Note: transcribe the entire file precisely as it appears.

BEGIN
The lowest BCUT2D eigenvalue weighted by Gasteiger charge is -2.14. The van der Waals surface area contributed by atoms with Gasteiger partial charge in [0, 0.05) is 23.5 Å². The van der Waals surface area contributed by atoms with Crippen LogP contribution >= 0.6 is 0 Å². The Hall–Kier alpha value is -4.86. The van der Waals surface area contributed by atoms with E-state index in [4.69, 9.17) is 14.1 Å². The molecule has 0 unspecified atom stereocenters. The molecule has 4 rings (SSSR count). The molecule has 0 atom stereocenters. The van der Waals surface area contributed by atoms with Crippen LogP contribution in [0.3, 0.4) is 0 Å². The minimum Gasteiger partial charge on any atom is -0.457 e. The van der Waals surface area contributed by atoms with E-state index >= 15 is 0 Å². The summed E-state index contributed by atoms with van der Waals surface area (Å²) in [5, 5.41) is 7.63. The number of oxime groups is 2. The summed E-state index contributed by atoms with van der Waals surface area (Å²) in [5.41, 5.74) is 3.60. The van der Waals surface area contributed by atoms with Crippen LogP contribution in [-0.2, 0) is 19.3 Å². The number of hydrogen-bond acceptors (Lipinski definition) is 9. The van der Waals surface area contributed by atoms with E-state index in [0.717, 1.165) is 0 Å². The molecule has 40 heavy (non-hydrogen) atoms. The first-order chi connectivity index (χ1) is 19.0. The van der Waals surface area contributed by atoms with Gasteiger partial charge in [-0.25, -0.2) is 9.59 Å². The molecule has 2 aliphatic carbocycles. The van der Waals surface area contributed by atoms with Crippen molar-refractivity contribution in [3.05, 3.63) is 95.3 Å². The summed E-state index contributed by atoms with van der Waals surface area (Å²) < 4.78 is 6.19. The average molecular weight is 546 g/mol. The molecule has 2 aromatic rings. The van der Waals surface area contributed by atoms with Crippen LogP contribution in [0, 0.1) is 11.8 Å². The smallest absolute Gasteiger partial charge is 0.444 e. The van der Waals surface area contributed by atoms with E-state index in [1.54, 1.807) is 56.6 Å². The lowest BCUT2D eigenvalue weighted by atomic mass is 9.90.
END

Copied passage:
The lowest BCUT2D eigenvalue weighted by Gasteiger charge is -2.14. The van der Waals surface area contributed by atoms with Gasteiger partial charge in [0, 0.05) is 23.5 Å². The van der Waals surface area contributed by atoms with Crippen LogP contribution >= 0.6 is 0 Å². The Hall–Kier alpha value is -4.86. The van der Waals surface area contributed by atoms with E-state index in [4.69, 9.17) is 14.1 Å². The molecule has 0 unspecified atom stereocenters. The molecule has 4 rings (SSSR count). The molecule has 0 atom stereocenters. The van der Waals surface area contributed by atoms with Crippen LogP contribution in [0.3, 0.4) is 0 Å². The minimum Gasteiger partial charge on any atom is -0.457 e. The van der Waals surface area contributed by atoms with E-state index >= 15 is 0 Å². The summed E-state index contributed by atoms with van der Waals surface area (Å²) in [5, 5.41) is 7.63. The number of oxime groups is 2. The summed E-state index contributed by atoms with van der Waals surface area (Å²) in [5.41, 5.74) is 3.60. The van der Waals surface area contributed by atoms with Crippen LogP contribution in [-0.2, 0) is 19.3 Å². The number of hydrogen-bond acceptors (Lipinski definition) is 9. The van der Waals surface area contributed by atoms with E-state index in [0.717, 1.165) is 0 Å². The molecule has 40 heavy (non-hydrogen) atoms. The first-order chi connectivity index (χ1) is 19.0. The van der Waals surface area contributed by atoms with Gasteiger partial charge in [-0.25, -0.2) is 9.59 Å². The molecule has 2 aliphatic carbocycles. The van der Waals surface area contributed by atoms with Crippen molar-refractivity contribution in [3.05, 3.63) is 95.3 Å². The summed E-state index contributed by atoms with van der Waals surface area (Å²) < 4.78 is 6.19. The average molecular weight is 546 g/mol. The molecule has 2 aromatic rings. The van der Waals surface area contributed by atoms with Crippen LogP contribution in [0, 0.1) is 11.8 Å². The smallest absolute Gasteiger partial charge is 0.444 e. The van der Waals surface area contributed by atoms with E-state index in [1.54, 1.807) is 56.6 Å². The lowest BCUT2D eigenvalue weighted by atomic mass is 9.90.